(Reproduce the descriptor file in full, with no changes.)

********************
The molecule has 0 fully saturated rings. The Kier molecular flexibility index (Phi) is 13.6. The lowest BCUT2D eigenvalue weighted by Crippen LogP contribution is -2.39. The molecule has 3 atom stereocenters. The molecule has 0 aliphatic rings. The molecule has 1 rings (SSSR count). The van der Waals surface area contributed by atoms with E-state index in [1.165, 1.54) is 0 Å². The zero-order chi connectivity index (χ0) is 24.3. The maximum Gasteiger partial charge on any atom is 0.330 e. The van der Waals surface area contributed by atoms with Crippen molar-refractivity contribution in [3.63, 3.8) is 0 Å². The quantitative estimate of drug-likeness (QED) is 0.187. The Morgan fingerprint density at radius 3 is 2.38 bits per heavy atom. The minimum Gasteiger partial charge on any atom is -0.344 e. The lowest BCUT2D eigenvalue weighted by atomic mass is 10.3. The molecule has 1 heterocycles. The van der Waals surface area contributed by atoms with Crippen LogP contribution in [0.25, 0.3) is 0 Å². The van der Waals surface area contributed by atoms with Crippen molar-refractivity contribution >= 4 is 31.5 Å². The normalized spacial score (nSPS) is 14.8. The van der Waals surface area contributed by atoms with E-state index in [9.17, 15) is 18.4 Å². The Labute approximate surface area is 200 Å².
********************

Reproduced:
The molecule has 0 fully saturated rings. The Kier molecular flexibility index (Phi) is 13.6. The lowest BCUT2D eigenvalue weighted by Crippen LogP contribution is -2.39. The molecule has 3 atom stereocenters. The molecule has 0 aliphatic rings. The molecule has 1 rings (SSSR count). The van der Waals surface area contributed by atoms with E-state index in [1.165, 1.54) is 0 Å². The zero-order chi connectivity index (χ0) is 24.3. The maximum Gasteiger partial charge on any atom is 0.330 e. The van der Waals surface area contributed by atoms with Crippen molar-refractivity contribution in [3.63, 3.8) is 0 Å². The quantitative estimate of drug-likeness (QED) is 0.187. The Morgan fingerprint density at radius 3 is 2.38 bits per heavy atom. The minimum Gasteiger partial charge on any atom is -0.344 e. The lowest BCUT2D eigenvalue weighted by atomic mass is 10.3. The molecule has 1 heterocycles. The van der Waals surface area contributed by atoms with Crippen LogP contribution in [0.25, 0.3) is 0 Å². The van der Waals surface area contributed by atoms with Crippen molar-refractivity contribution >= 4 is 31.5 Å². The normalized spacial score (nSPS) is 14.8. The van der Waals surface area contributed by atoms with E-state index in [9.17, 15) is 18.4 Å². The Labute approximate surface area is 200 Å².